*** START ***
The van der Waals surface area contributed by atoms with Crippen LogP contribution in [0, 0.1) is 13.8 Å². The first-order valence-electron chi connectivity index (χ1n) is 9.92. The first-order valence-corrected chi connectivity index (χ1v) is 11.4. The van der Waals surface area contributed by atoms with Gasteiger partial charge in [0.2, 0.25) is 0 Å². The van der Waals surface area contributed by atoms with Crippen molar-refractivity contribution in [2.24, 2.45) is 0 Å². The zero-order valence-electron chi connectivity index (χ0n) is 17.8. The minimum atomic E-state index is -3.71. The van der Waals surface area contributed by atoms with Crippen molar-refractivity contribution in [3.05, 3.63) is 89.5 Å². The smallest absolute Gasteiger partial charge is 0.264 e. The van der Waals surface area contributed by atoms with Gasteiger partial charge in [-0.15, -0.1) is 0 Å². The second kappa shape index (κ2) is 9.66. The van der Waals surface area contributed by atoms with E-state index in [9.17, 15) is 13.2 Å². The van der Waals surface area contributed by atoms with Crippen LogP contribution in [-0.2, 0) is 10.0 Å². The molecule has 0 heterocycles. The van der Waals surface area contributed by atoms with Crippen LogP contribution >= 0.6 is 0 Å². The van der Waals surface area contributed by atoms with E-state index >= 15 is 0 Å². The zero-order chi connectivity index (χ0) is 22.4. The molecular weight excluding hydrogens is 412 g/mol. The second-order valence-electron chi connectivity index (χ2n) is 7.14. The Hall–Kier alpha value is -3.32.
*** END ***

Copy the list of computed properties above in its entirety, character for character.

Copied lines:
The van der Waals surface area contributed by atoms with Crippen LogP contribution in [0, 0.1) is 13.8 Å². The first-order valence-electron chi connectivity index (χ1n) is 9.92. The first-order valence-corrected chi connectivity index (χ1v) is 11.4. The van der Waals surface area contributed by atoms with Gasteiger partial charge in [0.2, 0.25) is 0 Å². The van der Waals surface area contributed by atoms with Crippen molar-refractivity contribution in [2.24, 2.45) is 0 Å². The zero-order valence-electron chi connectivity index (χ0n) is 17.8. The minimum atomic E-state index is -3.71. The van der Waals surface area contributed by atoms with Crippen molar-refractivity contribution in [3.05, 3.63) is 89.5 Å². The smallest absolute Gasteiger partial charge is 0.264 e. The van der Waals surface area contributed by atoms with Gasteiger partial charge in [-0.15, -0.1) is 0 Å². The second kappa shape index (κ2) is 9.66. The van der Waals surface area contributed by atoms with E-state index in [9.17, 15) is 13.2 Å². The van der Waals surface area contributed by atoms with Crippen LogP contribution in [-0.2, 0) is 10.0 Å². The molecule has 0 heterocycles. The van der Waals surface area contributed by atoms with Crippen LogP contribution >= 0.6 is 0 Å². The van der Waals surface area contributed by atoms with E-state index >= 15 is 0 Å². The zero-order chi connectivity index (χ0) is 22.4. The molecular weight excluding hydrogens is 412 g/mol. The second-order valence-electron chi connectivity index (χ2n) is 7.14. The Hall–Kier alpha value is -3.32.